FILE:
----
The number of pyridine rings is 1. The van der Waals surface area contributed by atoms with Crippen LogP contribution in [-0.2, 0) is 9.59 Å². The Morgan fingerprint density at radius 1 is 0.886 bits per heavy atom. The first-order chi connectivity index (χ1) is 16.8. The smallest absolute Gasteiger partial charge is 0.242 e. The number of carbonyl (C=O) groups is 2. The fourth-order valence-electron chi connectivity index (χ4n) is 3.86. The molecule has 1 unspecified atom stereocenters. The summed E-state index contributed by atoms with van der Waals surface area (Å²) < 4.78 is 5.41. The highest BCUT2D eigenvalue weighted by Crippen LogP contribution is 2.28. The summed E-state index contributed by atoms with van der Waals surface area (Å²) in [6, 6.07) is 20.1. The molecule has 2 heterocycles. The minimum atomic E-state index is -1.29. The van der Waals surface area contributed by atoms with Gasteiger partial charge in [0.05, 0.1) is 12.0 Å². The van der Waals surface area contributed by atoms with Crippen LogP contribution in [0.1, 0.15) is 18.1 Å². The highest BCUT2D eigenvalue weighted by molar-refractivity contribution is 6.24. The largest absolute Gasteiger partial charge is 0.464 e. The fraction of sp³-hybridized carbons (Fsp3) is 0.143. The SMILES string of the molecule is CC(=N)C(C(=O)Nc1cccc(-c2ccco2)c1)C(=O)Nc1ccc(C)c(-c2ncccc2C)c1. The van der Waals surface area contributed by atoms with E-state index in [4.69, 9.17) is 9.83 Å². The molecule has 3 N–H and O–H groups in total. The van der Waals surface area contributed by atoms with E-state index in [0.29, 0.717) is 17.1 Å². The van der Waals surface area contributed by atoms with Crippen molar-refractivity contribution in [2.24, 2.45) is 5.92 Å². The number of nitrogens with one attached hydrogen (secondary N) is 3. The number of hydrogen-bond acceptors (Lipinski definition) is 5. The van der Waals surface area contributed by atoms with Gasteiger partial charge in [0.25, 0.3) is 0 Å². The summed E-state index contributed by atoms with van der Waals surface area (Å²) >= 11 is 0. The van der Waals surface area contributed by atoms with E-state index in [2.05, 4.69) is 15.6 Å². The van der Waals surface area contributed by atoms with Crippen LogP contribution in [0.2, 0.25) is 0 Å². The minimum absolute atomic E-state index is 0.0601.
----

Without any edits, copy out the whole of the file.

The number of pyridine rings is 1. The van der Waals surface area contributed by atoms with Crippen LogP contribution in [-0.2, 0) is 9.59 Å². The Morgan fingerprint density at radius 1 is 0.886 bits per heavy atom. The first-order chi connectivity index (χ1) is 16.8. The smallest absolute Gasteiger partial charge is 0.242 e. The number of carbonyl (C=O) groups is 2. The fourth-order valence-electron chi connectivity index (χ4n) is 3.86. The molecule has 1 unspecified atom stereocenters. The summed E-state index contributed by atoms with van der Waals surface area (Å²) < 4.78 is 5.41. The highest BCUT2D eigenvalue weighted by Crippen LogP contribution is 2.28. The summed E-state index contributed by atoms with van der Waals surface area (Å²) in [6, 6.07) is 20.1. The molecule has 2 heterocycles. The minimum atomic E-state index is -1.29. The van der Waals surface area contributed by atoms with Gasteiger partial charge in [0.05, 0.1) is 12.0 Å². The van der Waals surface area contributed by atoms with Crippen LogP contribution in [0.1, 0.15) is 18.1 Å². The highest BCUT2D eigenvalue weighted by molar-refractivity contribution is 6.24. The largest absolute Gasteiger partial charge is 0.464 e. The fraction of sp³-hybridized carbons (Fsp3) is 0.143. The SMILES string of the molecule is CC(=N)C(C(=O)Nc1cccc(-c2ccco2)c1)C(=O)Nc1ccc(C)c(-c2ncccc2C)c1. The van der Waals surface area contributed by atoms with E-state index in [4.69, 9.17) is 9.83 Å². The molecule has 3 N–H and O–H groups in total. The van der Waals surface area contributed by atoms with E-state index in [0.29, 0.717) is 17.1 Å². The van der Waals surface area contributed by atoms with Crippen molar-refractivity contribution in [2.24, 2.45) is 5.92 Å². The number of nitrogens with one attached hydrogen (secondary N) is 3. The number of hydrogen-bond acceptors (Lipinski definition) is 5. The van der Waals surface area contributed by atoms with Gasteiger partial charge in [0.25, 0.3) is 0 Å². The summed E-state index contributed by atoms with van der Waals surface area (Å²) >= 11 is 0. The van der Waals surface area contributed by atoms with E-state index in [2.05, 4.69) is 15.6 Å². The van der Waals surface area contributed by atoms with Crippen LogP contribution in [0.2, 0.25) is 0 Å². The minimum absolute atomic E-state index is 0.0601.